Reading a recent interview of Stephen Hawking (viewable at http://www.guardian.co.uk/science/2011/may/15/stephen-hawking-interview-there-is-no-heaven), I was struck by the progression of his logic:
“I regard the brain as a computer which will stop working when its components fail. There is no heaven or afterlife for broken down computers; that is a fairy story for people afraid of the dark.” – Stephen Hawking
Premise 1: There is no supernatural (and consequently no God). (my observation based on Hawking’s statement)
Q (The Guardian): What is the value in knowing “Why are we here?”
A (Hawking):The universe is governed by science. But science tells us that we can’t solve the equations, directly in the abstract. We need to use the effective theory of Darwinian natural selection of those societies most likely to survive. We assign them higher value.
Premise 2: We determine what is valuable. (my observation based on Hawking’s statement)
Q (The Guardian): So here we are. What should we do?
A (Hawking): We should seek the greatest value of our action.
Premise 3: We have an ethical responsibility to seek that which is most valuable. (my observation based on Hawking’s statement)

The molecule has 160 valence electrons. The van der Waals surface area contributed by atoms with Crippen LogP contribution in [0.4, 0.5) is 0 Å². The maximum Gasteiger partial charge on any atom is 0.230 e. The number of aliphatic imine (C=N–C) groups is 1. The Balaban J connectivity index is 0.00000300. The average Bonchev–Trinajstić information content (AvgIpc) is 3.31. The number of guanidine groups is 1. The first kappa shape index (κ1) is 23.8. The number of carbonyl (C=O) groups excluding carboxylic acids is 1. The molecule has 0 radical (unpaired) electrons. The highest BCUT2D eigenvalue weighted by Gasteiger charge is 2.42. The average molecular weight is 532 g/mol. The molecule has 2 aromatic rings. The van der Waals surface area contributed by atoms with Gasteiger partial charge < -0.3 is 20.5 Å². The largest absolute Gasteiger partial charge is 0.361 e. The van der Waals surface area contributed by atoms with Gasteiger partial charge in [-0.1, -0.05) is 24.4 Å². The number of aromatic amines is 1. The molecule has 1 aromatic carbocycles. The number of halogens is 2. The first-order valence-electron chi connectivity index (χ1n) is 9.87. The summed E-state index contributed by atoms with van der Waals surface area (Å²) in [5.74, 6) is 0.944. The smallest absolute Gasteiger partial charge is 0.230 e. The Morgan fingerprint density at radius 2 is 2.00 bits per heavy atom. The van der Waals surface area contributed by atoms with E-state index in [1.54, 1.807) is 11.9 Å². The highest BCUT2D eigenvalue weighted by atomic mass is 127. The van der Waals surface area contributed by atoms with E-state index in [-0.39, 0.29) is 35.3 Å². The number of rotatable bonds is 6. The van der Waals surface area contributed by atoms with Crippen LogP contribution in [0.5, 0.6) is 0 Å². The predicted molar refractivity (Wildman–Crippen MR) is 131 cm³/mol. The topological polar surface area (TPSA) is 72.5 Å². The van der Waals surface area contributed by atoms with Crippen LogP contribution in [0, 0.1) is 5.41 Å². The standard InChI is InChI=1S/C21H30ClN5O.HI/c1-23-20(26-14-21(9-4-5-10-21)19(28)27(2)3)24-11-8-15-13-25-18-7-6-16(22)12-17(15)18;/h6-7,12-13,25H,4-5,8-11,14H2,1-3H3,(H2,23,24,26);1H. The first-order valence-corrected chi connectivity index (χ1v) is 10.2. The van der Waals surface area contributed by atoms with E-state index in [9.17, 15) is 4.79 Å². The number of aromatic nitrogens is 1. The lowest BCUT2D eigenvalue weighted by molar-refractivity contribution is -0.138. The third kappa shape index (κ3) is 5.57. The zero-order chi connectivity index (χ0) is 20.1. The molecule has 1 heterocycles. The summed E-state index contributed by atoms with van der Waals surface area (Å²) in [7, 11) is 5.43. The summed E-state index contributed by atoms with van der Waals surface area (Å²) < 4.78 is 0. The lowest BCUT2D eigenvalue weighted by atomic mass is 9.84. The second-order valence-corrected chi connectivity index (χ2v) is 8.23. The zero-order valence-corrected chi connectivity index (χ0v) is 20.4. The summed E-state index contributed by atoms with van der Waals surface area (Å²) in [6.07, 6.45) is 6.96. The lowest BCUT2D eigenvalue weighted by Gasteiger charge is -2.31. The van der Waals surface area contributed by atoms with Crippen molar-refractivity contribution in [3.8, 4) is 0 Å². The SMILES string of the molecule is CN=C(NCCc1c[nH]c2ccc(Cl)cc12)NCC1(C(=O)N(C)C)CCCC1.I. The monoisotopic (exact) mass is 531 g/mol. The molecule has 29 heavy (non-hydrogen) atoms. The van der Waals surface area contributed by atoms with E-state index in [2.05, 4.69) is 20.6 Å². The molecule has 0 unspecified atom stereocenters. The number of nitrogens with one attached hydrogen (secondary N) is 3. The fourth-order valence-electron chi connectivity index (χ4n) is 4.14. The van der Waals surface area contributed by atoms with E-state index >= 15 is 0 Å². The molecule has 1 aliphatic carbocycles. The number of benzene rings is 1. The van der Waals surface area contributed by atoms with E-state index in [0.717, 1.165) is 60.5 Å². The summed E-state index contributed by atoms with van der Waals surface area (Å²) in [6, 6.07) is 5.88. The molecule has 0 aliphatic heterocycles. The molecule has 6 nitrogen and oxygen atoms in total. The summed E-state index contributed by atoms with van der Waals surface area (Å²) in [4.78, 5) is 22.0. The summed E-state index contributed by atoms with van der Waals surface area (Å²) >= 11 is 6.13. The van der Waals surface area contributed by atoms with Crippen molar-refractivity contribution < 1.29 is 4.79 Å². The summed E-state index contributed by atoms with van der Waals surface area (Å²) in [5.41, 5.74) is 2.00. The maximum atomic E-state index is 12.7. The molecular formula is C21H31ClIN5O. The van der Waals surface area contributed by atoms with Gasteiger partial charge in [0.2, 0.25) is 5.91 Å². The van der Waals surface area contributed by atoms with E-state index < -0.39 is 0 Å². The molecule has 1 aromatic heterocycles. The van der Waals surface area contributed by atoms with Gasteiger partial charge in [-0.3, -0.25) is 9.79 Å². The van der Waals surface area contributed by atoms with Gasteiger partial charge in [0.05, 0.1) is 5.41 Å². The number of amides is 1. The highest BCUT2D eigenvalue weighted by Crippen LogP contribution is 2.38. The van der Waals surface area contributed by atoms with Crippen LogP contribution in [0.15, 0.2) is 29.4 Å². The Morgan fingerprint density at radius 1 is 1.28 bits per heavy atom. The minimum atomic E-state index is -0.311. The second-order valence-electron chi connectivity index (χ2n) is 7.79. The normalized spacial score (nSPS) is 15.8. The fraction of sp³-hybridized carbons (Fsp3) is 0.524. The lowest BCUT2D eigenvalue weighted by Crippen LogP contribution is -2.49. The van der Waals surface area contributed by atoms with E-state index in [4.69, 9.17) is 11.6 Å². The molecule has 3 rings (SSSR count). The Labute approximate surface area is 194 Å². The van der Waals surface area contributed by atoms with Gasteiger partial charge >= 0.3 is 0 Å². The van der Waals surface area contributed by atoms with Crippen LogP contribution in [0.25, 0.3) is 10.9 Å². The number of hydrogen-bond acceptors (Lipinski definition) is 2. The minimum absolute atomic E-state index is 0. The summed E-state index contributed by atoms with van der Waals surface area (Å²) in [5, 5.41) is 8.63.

Conclusion: Since there is no higher authority than us, whatever we determine to be of moral value is of moral value, and any course of action pursuing that is justified. (my observation based on Hawking’s statements)
If this is a fair assessment of his comments and a reasonable conclusion from them, I wonder how he would answer a few questions:
Question 1: Hawking uses the word “should” based on what authority?
Question 2: Where there is ethical disagreement, who wins (e.g., Hitler vs. Jewry – Hitler thought Genocide to be warranted by nature, the Jewish population of the world did not)?
Question 3: If natural selection is the standard, and if we are part of nature is there anything we can do that is unnatural (can nature [us] be unnatural: why is committing murder “wrong” if the strong is eliminating the weak)?